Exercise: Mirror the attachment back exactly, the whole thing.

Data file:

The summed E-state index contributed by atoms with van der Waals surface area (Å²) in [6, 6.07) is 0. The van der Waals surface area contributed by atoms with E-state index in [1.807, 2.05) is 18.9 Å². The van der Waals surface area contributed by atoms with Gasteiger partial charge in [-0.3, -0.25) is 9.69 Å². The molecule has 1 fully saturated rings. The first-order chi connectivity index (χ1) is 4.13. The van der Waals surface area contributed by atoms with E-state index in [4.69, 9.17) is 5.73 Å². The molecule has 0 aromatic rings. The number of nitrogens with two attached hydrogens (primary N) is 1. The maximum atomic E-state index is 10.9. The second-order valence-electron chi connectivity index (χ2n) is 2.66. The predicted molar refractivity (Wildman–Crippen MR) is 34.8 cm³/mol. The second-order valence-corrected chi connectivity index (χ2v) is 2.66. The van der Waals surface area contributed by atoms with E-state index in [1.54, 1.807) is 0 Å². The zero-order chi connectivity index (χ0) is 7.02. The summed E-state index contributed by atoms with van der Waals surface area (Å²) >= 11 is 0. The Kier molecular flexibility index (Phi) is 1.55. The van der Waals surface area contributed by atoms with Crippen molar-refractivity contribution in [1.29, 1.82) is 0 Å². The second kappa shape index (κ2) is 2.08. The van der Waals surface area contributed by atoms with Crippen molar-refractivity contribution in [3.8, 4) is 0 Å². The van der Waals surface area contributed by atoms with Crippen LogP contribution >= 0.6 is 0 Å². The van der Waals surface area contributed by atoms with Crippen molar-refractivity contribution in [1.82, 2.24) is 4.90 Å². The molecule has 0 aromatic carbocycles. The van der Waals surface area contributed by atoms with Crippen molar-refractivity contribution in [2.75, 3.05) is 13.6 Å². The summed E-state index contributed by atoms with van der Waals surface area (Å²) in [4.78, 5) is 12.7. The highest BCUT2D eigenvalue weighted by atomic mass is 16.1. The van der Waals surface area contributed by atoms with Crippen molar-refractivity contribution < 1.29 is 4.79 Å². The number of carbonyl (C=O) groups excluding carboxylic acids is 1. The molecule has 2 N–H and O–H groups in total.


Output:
The summed E-state index contributed by atoms with van der Waals surface area (Å²) in [6, 6.07) is 0. The van der Waals surface area contributed by atoms with E-state index in [1.807, 2.05) is 18.9 Å². The van der Waals surface area contributed by atoms with Gasteiger partial charge in [-0.3, -0.25) is 9.69 Å². The molecule has 1 fully saturated rings. The first-order chi connectivity index (χ1) is 4.13. The van der Waals surface area contributed by atoms with E-state index in [4.69, 9.17) is 5.73 Å². The molecule has 0 aromatic rings. The number of nitrogens with two attached hydrogens (primary N) is 1. The maximum atomic E-state index is 10.9. The second-order valence-electron chi connectivity index (χ2n) is 2.66. The predicted molar refractivity (Wildman–Crippen MR) is 34.8 cm³/mol. The second-order valence-corrected chi connectivity index (χ2v) is 2.66. The van der Waals surface area contributed by atoms with E-state index in [1.54, 1.807) is 0 Å². The zero-order chi connectivity index (χ0) is 7.02. The summed E-state index contributed by atoms with van der Waals surface area (Å²) >= 11 is 0. The Kier molecular flexibility index (Phi) is 1.55. The van der Waals surface area contributed by atoms with Crippen molar-refractivity contribution in [1.29, 1.82) is 0 Å². The second kappa shape index (κ2) is 2.08. The van der Waals surface area contributed by atoms with Crippen molar-refractivity contribution in [3.8, 4) is 0 Å². The van der Waals surface area contributed by atoms with Crippen LogP contribution >= 0.6 is 0 Å². The van der Waals surface area contributed by atoms with Crippen molar-refractivity contribution in [1.82, 2.24) is 4.90 Å². The molecule has 0 aromatic carbocycles. The van der Waals surface area contributed by atoms with Crippen molar-refractivity contribution in [2.75, 3.05) is 13.6 Å². The summed E-state index contributed by atoms with van der Waals surface area (Å²) in [4.78, 5) is 12.7. The highest BCUT2D eigenvalue weighted by atomic mass is 16.1. The van der Waals surface area contributed by atoms with Crippen molar-refractivity contribution < 1.29 is 4.79 Å². The number of carbonyl (C=O) groups excluding carboxylic acids is 1. The molecule has 2 N–H and O–H groups in total.